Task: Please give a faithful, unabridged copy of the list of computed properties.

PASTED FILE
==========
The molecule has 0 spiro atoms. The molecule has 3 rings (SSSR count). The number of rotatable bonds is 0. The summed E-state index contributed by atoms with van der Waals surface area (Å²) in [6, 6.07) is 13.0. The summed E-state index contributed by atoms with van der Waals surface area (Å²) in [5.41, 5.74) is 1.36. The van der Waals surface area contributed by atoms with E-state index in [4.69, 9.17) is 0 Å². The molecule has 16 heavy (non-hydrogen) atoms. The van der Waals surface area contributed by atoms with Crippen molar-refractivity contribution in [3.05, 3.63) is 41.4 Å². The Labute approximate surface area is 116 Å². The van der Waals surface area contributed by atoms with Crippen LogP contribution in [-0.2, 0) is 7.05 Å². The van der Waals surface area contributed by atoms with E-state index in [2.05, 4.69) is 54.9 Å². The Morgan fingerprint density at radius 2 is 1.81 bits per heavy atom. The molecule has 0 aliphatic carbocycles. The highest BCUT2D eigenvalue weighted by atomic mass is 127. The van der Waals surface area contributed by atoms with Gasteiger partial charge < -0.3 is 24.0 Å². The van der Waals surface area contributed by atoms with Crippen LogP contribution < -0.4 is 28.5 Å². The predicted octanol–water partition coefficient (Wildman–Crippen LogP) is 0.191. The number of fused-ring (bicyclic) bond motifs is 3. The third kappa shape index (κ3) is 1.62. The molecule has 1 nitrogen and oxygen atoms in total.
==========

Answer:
The molecule has 0 spiro atoms. The molecule has 3 rings (SSSR count). The number of rotatable bonds is 0. The summed E-state index contributed by atoms with van der Waals surface area (Å²) in [6, 6.07) is 13.0. The summed E-state index contributed by atoms with van der Waals surface area (Å²) in [5.41, 5.74) is 1.36. The van der Waals surface area contributed by atoms with E-state index in [4.69, 9.17) is 0 Å². The molecule has 16 heavy (non-hydrogen) atoms. The van der Waals surface area contributed by atoms with Crippen molar-refractivity contribution in [3.05, 3.63) is 41.4 Å². The Labute approximate surface area is 116 Å². The van der Waals surface area contributed by atoms with Crippen LogP contribution in [-0.2, 0) is 7.05 Å². The van der Waals surface area contributed by atoms with E-state index in [2.05, 4.69) is 54.9 Å². The Morgan fingerprint density at radius 2 is 1.81 bits per heavy atom. The molecule has 0 aliphatic carbocycles. The highest BCUT2D eigenvalue weighted by atomic mass is 127. The van der Waals surface area contributed by atoms with Gasteiger partial charge < -0.3 is 24.0 Å². The van der Waals surface area contributed by atoms with Crippen LogP contribution < -0.4 is 28.5 Å². The predicted octanol–water partition coefficient (Wildman–Crippen LogP) is 0.191. The number of fused-ring (bicyclic) bond motifs is 3. The third kappa shape index (κ3) is 1.62. The molecule has 1 nitrogen and oxygen atoms in total.